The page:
In the first of a new series, HealthDispatch is publishing profiles of emerging Australian medical technology companies.
In an ideal world, no one would need any of the products manufactured by Sydney-based MedTech SME, Evolution Surgical.
Yet for Australians with severe spine disease, acute injuries, debilitating pain, or cancer of the spine their products can be life-changing and life-saving.
Jack Lancaster, the company’s 32-year-old CEO who counts many of Australia’s leading neuro and orthopaedic surgeons as his customers, describes the role that this Australian-grown orthopaedic business plays in producing critical devices used in spine surgery.
“Evolution Surgical is unique in the Australian spine market as it operates across the full value chain – from design through to manufacture and distribution,” says Mr Lancaster.
“This means that the company can cater to Australian surgical preferences such as larger-sized implants, or custom instrumentation to suit the clinical preferences of Australian surgeons.
“Evolution Surgical develops and manufactures products with design input from Australian surgeons, to be used by Australian surgeons, for Australian patients.
“Companies based overseas catering for a global market aren’t able to tailor their products to the preferences of Australian customers in the same way.”
Mr Lancaster says the margins are not as strong for smaller Australian companies like Evolution Surgical as they are for its global competitors. Yet he believes there must be a place in the market for MedTech companies to exist solely to serve the Australian patient.
He says he is concerned about the potential impact of proposed changes to the Prostheses List.
“Evolution Surgical invests heavily in research and development – in fact, it is our biggest cost.
“If our revenue is cut, that is where we may have to consider reducing our budget. This would mean less innovation if we needed to stretch the life of products out longer.”
Mr Lancaster says he believes prostheses pricing should support access to a choice of high-quality technologies for patients seeking private health care.
“We believe Australian consumers with private health insurance want and deserve access to the best and latest products. I think many people with private health cover would be shocked to learn that access to technology is greater in the public than in the private system – they are paying a premium price but offered reduced portfolio of treatment options.”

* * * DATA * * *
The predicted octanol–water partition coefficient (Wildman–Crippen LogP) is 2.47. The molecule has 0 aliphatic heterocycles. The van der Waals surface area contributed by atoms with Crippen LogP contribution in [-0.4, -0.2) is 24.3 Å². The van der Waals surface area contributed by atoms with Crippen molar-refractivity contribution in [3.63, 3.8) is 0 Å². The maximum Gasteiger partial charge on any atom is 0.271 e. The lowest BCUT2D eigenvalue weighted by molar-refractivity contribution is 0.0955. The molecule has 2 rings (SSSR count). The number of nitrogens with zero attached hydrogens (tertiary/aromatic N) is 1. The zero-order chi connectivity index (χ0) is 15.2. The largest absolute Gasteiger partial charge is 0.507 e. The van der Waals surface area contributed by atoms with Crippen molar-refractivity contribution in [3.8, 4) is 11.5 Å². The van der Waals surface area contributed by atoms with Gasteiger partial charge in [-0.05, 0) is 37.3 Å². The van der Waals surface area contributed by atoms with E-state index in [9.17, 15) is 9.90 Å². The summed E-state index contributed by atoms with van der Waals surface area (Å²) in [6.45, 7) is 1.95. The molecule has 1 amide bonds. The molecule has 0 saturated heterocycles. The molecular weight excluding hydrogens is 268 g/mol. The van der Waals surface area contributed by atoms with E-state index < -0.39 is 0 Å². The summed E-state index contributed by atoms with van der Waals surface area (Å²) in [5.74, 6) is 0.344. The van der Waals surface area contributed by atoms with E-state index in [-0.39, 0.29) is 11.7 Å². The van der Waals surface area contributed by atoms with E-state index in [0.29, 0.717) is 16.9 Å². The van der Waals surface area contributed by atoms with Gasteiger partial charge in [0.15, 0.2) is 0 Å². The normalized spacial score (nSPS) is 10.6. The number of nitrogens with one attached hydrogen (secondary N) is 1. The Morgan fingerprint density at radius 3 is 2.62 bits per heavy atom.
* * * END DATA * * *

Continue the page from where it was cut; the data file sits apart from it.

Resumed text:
He also stresses the potential for streamlining regulatory processes to deliver faster access to approved technologies for private patients.
“The TGA is one of the strictest, and best regulatory bodies in the world, but currently it’s often more prohibitive to get a new product on the Prostheses List than to get it approved by TGA.
“This means that consumers paying a premium price often don’t have access to the latest technology due to the extra hurdle and requirements of the Prostheses list; compared to public patients who can access any TGA approved product.”
Mr Lancaster says he urges caution on pricing reform to ensure it does not undermine Australia’s attractiveness as a leader in the introduction of new technologies.
“Currently, Australia is one of the first markets to receive products. This makes no sense based on our geography or population size, so it is mainly due to our stable pricing structure.
“If prostheses prices are driven down too far, international players won’t want to release their latest technologies here. This means that Australians will be at the back of the global queue for new and innovative devices.”
Mr Lancaster says the adoption of a diagnostic related groups funding model will incentivise providers to ask ‘what is the minimum level I can supply for this procedure?’
“This model would mean that smaller companies like ours, who exist solely to serve Australian surgeons and patients, will get priced out of the market. It really pulls the rug out from beneath us."
He also warns against any changes that could make Australia an attractive destination for poorer quality imports.
“If there is a reduction in price we would see a shift away from competing on quality to competing on cost and as a result, there will be an influx of low-quality devices coming to market.”
“This is not what Australian consumers want – particularly those paying premium prices for private health cover.
"The DRG model would be a race to the bottom – and the loser will be Australian patients. If we want private health care to deliver value to patients, we need to ensure that medical technology is properly funded.”